Like the rest of the ride, the mill is all modern with liquid cooling and fuel injection. Nearly square with a 72 mm bore and 68.6 mm stroke, it displaces a total of 279.2 cc with a spicy compression ratio of 10.5-to-1. A single overhead cam times the two intake and two exhaust valves for this little thumper for simple and reliable operation with easy valve adjustments — one of my favorite things about small Honda plants. At just under 25 horsepower, the mill is a little weak for the 420-plus pound wet weight, and you can forget about a lively roll on at speeds above 40 mph or so. Still, you can expect around 80 mph depending on grade, tailwinds and how much you had for lunch, and the 68 miles per gallon efficiency helps to keep your commutes cheap.
The base model Forza rolls in Pearl Red for $5,599, but if you want that ABS protection you’re looking at a $6,099 MSRP. Honda has you covered with a oneyearuUnlimited-mileage, limited warranty with extended coverage available with a Honda Protection Plan.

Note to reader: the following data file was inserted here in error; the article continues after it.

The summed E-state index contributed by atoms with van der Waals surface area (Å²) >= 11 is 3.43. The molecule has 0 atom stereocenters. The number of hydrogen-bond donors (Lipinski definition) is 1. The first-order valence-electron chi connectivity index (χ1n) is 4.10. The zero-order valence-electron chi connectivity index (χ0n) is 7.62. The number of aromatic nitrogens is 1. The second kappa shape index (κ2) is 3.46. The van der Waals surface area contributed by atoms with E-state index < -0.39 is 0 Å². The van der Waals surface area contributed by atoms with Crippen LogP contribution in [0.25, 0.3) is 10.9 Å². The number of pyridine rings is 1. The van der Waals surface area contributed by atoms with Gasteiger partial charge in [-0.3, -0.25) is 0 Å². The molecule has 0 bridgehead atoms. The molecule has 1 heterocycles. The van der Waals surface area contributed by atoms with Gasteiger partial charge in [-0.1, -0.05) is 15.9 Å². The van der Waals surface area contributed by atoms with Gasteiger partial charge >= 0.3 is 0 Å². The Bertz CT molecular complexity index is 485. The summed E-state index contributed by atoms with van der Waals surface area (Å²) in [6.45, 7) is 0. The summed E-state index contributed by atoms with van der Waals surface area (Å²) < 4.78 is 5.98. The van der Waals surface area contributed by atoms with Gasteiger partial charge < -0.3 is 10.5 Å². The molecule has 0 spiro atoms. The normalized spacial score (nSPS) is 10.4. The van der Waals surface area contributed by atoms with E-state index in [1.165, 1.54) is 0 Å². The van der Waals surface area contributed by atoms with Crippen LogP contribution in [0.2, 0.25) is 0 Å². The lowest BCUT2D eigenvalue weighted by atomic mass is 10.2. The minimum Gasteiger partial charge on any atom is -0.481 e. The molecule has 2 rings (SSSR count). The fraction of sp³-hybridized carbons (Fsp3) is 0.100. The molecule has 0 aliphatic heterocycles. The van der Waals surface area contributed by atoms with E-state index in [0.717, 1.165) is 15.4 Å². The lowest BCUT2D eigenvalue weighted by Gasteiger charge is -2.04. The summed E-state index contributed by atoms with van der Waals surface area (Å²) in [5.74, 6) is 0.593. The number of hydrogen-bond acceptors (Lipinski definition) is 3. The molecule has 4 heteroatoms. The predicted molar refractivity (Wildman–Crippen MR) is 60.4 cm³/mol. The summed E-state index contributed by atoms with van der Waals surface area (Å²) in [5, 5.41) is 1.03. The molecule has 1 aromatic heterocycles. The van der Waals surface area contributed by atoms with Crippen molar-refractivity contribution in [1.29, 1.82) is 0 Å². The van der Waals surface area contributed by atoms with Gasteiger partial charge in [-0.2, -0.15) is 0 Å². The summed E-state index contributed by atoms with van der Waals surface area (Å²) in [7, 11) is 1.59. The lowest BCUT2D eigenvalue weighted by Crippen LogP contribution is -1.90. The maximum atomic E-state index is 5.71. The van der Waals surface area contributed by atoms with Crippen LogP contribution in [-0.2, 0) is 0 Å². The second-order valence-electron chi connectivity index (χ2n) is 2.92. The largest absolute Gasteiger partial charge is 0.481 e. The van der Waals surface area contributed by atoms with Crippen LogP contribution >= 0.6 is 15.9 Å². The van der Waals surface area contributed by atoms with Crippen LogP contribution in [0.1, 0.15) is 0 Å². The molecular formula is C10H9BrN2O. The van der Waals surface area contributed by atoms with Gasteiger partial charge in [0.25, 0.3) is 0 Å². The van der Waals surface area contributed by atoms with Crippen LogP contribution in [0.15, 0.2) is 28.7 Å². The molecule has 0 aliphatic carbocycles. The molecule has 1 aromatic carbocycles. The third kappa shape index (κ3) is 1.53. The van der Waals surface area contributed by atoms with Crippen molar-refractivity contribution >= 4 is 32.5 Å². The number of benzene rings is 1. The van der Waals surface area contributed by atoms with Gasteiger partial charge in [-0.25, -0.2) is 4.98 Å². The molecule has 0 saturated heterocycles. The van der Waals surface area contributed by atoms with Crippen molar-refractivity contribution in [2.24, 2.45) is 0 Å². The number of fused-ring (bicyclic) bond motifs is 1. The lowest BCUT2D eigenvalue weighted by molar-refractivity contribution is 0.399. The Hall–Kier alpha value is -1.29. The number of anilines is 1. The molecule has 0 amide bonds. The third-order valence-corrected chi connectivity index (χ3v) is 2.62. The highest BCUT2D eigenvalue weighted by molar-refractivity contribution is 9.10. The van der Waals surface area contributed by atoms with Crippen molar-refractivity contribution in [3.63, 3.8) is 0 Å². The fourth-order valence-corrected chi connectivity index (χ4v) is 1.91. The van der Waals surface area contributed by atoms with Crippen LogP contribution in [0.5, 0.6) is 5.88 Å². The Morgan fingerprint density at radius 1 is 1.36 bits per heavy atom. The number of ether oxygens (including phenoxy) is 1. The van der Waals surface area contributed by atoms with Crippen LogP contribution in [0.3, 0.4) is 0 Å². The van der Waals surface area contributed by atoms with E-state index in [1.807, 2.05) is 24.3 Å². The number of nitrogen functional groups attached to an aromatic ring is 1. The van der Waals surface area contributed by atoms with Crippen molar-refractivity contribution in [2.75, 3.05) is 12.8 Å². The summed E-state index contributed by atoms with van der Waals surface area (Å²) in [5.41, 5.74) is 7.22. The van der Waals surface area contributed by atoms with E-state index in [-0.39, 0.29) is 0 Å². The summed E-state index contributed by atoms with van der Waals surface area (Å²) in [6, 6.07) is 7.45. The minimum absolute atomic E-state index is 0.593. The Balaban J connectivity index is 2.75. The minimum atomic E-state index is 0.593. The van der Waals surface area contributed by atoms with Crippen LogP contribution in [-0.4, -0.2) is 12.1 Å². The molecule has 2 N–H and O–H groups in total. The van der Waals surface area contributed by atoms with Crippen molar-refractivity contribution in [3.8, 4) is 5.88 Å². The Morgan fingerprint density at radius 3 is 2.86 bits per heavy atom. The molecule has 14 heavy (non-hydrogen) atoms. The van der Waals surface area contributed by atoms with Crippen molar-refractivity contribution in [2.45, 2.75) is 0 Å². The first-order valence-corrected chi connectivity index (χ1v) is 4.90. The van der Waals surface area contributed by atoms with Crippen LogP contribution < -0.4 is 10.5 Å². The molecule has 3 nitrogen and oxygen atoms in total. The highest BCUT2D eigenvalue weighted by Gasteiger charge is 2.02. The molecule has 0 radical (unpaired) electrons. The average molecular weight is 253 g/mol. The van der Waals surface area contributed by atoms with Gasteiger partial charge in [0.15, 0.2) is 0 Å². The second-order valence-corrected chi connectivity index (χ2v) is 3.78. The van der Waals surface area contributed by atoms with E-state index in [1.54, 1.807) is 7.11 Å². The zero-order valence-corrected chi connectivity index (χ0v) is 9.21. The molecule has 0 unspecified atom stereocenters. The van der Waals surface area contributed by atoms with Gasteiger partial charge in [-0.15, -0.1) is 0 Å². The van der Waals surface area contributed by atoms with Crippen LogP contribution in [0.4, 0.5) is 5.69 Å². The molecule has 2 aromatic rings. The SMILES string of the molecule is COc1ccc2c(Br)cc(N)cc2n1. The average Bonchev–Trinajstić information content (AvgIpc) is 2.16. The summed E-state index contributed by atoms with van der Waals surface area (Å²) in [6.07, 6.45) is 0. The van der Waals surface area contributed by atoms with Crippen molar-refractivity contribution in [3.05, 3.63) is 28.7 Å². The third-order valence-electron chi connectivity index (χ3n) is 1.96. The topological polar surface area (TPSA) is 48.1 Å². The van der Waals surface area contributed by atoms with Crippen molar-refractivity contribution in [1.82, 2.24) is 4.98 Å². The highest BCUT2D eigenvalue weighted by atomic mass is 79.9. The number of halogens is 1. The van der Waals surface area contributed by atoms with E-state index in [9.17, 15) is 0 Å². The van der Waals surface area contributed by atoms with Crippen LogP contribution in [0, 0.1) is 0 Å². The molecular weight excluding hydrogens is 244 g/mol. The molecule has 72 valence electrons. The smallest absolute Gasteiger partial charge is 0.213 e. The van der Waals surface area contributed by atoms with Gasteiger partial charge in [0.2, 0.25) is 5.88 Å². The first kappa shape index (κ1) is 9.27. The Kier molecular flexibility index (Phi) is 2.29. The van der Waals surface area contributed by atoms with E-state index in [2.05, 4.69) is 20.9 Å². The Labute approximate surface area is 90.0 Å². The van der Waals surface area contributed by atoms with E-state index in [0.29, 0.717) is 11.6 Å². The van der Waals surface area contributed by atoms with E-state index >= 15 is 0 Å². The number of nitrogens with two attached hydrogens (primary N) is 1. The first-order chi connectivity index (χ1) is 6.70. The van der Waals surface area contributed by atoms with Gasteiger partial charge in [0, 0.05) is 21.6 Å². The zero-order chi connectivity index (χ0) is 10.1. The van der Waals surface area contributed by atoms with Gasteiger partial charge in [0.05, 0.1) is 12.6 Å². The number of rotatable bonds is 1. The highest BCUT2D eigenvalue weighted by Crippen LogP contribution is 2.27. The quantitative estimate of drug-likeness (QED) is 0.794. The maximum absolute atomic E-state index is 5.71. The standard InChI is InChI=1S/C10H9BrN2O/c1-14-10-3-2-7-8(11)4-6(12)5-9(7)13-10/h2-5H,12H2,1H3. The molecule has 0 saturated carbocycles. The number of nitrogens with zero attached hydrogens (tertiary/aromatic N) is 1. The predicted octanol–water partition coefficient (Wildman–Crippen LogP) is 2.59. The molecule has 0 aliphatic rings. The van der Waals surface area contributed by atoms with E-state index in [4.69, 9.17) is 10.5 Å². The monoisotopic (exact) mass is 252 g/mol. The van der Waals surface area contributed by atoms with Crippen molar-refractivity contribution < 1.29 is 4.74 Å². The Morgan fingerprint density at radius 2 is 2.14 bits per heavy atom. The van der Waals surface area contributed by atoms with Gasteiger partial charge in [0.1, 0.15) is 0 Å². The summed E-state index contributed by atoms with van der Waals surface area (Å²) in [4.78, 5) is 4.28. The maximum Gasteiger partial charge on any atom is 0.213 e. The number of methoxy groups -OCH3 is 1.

With so many mid-size scooters available on the market, I decided to take a look at a lesser-known manufacturer (at least in the U.S.) and went with the SYM Citycom 300i. Right off the bat you’ll notice the Citycom pushes much less air with a narrower shape, and while that does save energy, it does little to protect the rider beyond the benefits to be had from the tall scooped windshield.
Angular design features define the look with recessed lighting similar to that of the Forza, and although it has more of a step-through, the tunnel still manages to kill any hopes of between-feet storage.
At the front, the saddle bears a similar tapered construction for comfort and convenience, but the SYM runs a much slighter butt bucket with very little rise to the pillion perch — a feature I’m not sad to see since the Forza is almost comical-looking in this area, and I’m not so sure about the “almost” part of that statement.